Primary Source

The Phoenix Indian School, 1896 [Newspaper Article]


"Phoenix Indian School; Largest in the Southwest and Second Largest in the Country: Need of Military Garrisons in Arizona Grow Less as this School increases Its Influence Among the Nation's Wards -- Over One Hundred and Fifty Boys and Girls," read the headline of the New York Times article written by a journalist after a visit to the school on July 5, 1896. The Phoenix Indian School was one of some 150 institutions for Indian wards of the U.S. Government founded as the Indian wars concluded. The schools' mission was to "civilize" and assimilate the Indians to American society through a process of education that sought to obliterate their native cultures. The model of organization and discipline was military. Student life was highly regimented, with little free time, uniforms and marching drills. Boys and girls were subject to whipping and jailing, the latter a punishment for runaways. Students at the schools performed school maintenance, cleaning, cooking, laundering, caring for farm animals and crops, and selling their handmade crafts. Students were also put out to work locally as domestics and farm laborers for further acculturation and to provide work experience. School officials did not envision preparing Native-American students for higher education. The article expresses the attitudes and expectations of the journalist. It also reflects the ways in which the reporter's views were both validated and revised. The article that appeared in a major newspaper reinforced stereotypes about native American children, affirmed the success of the school's "civilizing mission," and testified to the correctness of the assumption that environment could re-shape the children's identity and override their upbringing.


New York Times, "Phoenix Indian School; Largest in the Southwest and Second Largest in the Country," July 5, 1896, (accessed July 1, 2009).

Primary Source Text

Phoenix, Arizona, July 4 – The largest Indian school in the Southwest and the second largest in the Union is that in the Salt River Valley, near this place. It is unique in several respects. It is patronized by the Apaches, the Pimas, and the Maricopahs, who have until the past two years been the most lawless, intractable, and savage tribes Uncle Sam has had to deal with.

The fifty-seven Pima and Apache girls in the school under the supervision of the matron, learn to cook, wash, sew, and perform all other household duties, in addition to their study of the English language. The superintendent of the school finds the Indian girls less tractable to book learning than the boys, but they have a zeal for neatness in sewing and knitting that is astonishing. Very few of the girls have any taste for arithmetic and the forms of language, but they love to execute brightly colored maps and to draw. They are always much more reserved and diffident than their red-skinned brothers. The boys are handsome fellows, from fourteen to twenty-one years of age, and during certain hours of the day they are compelled to attend to the duties of the farm. They do not do this reluctantly, as one might suppose, but with good will and an apparent anxiety to learn. They are dressed in uniform, their hair kept closely trimmed, and they show their appreciation of the change from almost absolute nudity by keeping their shoes polished and their clothes nicely brushed. In the classroom they excel in arithmetic and spelling, and any exercise that brings the blackboards into use wins their attention. Strange as it may appear, they have not the least liking for exercising in the gymnasium, but in out-of-door sports, such as running races, leaping, and vaulting, they are very proficient.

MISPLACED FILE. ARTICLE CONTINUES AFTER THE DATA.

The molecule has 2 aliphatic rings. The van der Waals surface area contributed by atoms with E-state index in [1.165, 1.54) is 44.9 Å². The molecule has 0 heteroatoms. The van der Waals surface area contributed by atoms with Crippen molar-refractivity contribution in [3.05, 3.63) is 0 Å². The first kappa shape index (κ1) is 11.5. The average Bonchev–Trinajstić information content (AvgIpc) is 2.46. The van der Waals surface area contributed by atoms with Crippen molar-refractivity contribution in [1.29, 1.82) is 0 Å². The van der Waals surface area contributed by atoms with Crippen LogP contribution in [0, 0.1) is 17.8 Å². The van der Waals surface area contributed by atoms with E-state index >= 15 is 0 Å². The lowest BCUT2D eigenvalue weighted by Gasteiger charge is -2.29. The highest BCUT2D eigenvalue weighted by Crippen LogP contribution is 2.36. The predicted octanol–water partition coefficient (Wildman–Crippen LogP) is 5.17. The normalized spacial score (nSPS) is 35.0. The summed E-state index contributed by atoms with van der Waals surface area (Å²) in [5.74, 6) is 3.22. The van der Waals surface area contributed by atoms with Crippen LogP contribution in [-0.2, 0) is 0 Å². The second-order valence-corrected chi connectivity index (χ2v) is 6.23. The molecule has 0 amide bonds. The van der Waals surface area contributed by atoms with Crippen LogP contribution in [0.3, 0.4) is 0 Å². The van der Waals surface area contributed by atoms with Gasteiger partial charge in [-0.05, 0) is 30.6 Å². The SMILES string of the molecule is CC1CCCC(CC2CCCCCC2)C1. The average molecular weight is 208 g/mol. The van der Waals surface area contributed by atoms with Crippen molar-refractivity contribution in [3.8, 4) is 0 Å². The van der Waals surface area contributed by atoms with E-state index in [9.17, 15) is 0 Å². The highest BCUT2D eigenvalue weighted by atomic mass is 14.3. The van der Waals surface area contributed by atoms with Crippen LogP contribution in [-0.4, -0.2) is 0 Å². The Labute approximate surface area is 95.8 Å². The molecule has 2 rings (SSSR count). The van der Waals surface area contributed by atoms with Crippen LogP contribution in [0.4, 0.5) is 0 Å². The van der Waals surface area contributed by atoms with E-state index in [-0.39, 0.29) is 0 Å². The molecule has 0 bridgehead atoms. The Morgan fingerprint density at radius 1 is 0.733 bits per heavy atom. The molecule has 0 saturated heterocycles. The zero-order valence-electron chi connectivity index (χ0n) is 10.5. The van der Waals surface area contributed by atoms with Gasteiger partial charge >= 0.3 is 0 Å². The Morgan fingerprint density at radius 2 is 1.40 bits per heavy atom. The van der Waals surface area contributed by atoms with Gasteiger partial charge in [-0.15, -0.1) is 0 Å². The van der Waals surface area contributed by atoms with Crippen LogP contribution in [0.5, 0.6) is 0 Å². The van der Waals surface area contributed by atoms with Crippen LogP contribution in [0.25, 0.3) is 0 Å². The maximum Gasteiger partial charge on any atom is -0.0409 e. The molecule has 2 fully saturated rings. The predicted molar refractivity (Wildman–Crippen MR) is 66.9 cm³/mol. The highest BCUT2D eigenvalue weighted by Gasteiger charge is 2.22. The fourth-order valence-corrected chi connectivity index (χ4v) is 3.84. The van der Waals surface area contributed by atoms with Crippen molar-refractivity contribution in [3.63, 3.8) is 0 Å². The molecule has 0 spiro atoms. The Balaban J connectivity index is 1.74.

A recent visit to the Indian school was a revelation in some respects. The writer has known the Pima Indians on their reservation as a fierce, sullen, obstinate, and cruel lot of savages, with a record second to not even the Apaches for horrible butcheries of white settlers and unspeakable barbarities upon their enemies in warfare. It was therefore a surprise to see over 150 of the boys and girls of these desert savages come marching into the chapel with military precision, dressed in handsome, neat-fitting garments, wearing linen shirts, and with their hair brushed with as much nicety as that of a city dude.

The surprise did not end there. When the opening hymn was announced one of Apache girls that five months before was running wild on the desert south of the Gila readily turned to the number, and, handing the writer the book, asked in good English if he would not take part with them.

Some of them sing splendidly, and Prof. Rich, the Superintendent of the school, says that they are natural musicians. Several of the younger ones have learned to play the organ, and with the French harp they will make an average city gamin ashamed of himself. Hugh Patten, one of the monitors, plays the piano very well, having picked the accomplishment up without any instruction, only being aided by his natural aptitude for music. This Indian is a peculiarity in Indian life. Some years ago he learned the English language, and acted as an interpreter from that time till the opening of the school, which he entered, where he has since remained. He discarded his Indian name and assumed an English one, and in the three years he has acquired a good English education. He is of medium size, rather dark, but with the prepossessing appearance of a student. He has done much to induce his people to adopt civilization, and is , of course, a warm friend of the school.

How to Cite This Source

"The Phoenix Indian School, 1896 [Newspaper Article]," in Children and Youth in History, Item #295, (accessed December 7, 2021). Annotated by Susan Douglass